COLUMBUS, Ohio A new study suggests that blocking cancer cells' access to cholesterol may offer a new strategy for treating glioblastoma, the most common and deadly form of brain cancer, and perhaps other malignancies. The potential treatment could be appropriate for tumors with a hyperactive PI3K signaling pathway, which accounts for up to 90 percent of glioblastomas cases.
Researchers at the Ohio State University Comprehensive Cancer Center Arthur G. James Cancer Hospital and Richard J. Solove Research Institute (OSUCCC James) and at UCLA's Jonsson Comprehensive Cancer Center who led the study discovered that the hyperactive signaling pathway is linked to cholesterol metabolism, and that inhibiting this pathway leads to the death of glioblastoma cells in an animal model.
he findings are published in the journal Cancer Discovery.
"Our research shows that the tumor cells depend on large amounts of cholesterol for growth and survival, and that pharmacologically depriving tumor cells of cholesterol may offer a novel therapeutic strategy to treat glioblastoma," says first author and researcher Dr. Deliang Guo, assistant professor of radiation oncology at the OSUCCC James.
"This study uncovers a mechanism that links a common oncogene with altered cell metabolism, and it potentially offers a strategy for blocking that mechanism and causing specific tumor-cell death without significant toxicity," says principal investigator Dr. Paul S. Mischel, professor of pathology at UCLA's Jonsson Cancer Center and an adjunct professor of radiation oncology at the OSUCCC James.
"Overall, our findings suggest that the development of drugs to target this pathway may lead to significantly more effective treatments for patients with this lethal form of brain cancer."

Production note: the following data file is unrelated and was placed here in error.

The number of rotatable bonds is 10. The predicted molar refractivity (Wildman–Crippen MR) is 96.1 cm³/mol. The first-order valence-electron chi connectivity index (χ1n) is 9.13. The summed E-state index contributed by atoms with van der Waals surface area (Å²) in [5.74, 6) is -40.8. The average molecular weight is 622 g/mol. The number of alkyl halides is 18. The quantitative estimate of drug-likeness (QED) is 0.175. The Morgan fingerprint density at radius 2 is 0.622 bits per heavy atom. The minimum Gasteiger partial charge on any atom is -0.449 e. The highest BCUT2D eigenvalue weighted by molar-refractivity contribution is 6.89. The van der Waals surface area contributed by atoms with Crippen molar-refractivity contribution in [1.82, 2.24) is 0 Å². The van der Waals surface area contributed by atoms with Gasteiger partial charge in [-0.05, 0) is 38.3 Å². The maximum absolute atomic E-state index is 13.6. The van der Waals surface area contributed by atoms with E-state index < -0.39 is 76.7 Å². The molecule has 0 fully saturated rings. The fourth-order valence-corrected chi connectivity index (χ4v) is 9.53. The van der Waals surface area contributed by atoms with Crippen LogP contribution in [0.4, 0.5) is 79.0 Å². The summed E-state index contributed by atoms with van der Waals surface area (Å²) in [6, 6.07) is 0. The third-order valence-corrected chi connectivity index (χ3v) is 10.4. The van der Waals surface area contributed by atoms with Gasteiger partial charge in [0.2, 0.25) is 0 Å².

Glioblastomas strike about 18,500 Americans annually and kill nearly 13,000 of them. Glioblastoma multiforme is the most common and lethal form of the malignancy, with an average survival of 15 months after diagnosis. The tumors are difficult to surgically remove because malignant cells invade surrounding brain tissue.
In addition, genetic differences leave some glioblastoma cells in the tumor resistant to chemo- and radiation therapy, the researchers say.
"Some glioblastomas respond well to treatment initially when the therapy-sensitive cells are killed, but the tumor then returns relatively quickly as the therapy-resistant cells proliferate," says co-author Dr. Arnab Chakravarti, chair and professor of Radiation Oncology and co-director of the OSUCCC James Brain Tumor Program.
"Because glioblastomas are among the most treatment-resistant of cancers, new therapeutic strategies are urgently needed," says Chakravarti.
The study used tumor-cell lines, cells from patients and an animal model. Key technical findings include the following:
"Because this pathway is activated in other types of cancer, this work may have significant implications for a broad range of cancer types," Mischel says.
|Contact: Darrell E. Ward|
Ohio State University Medical Center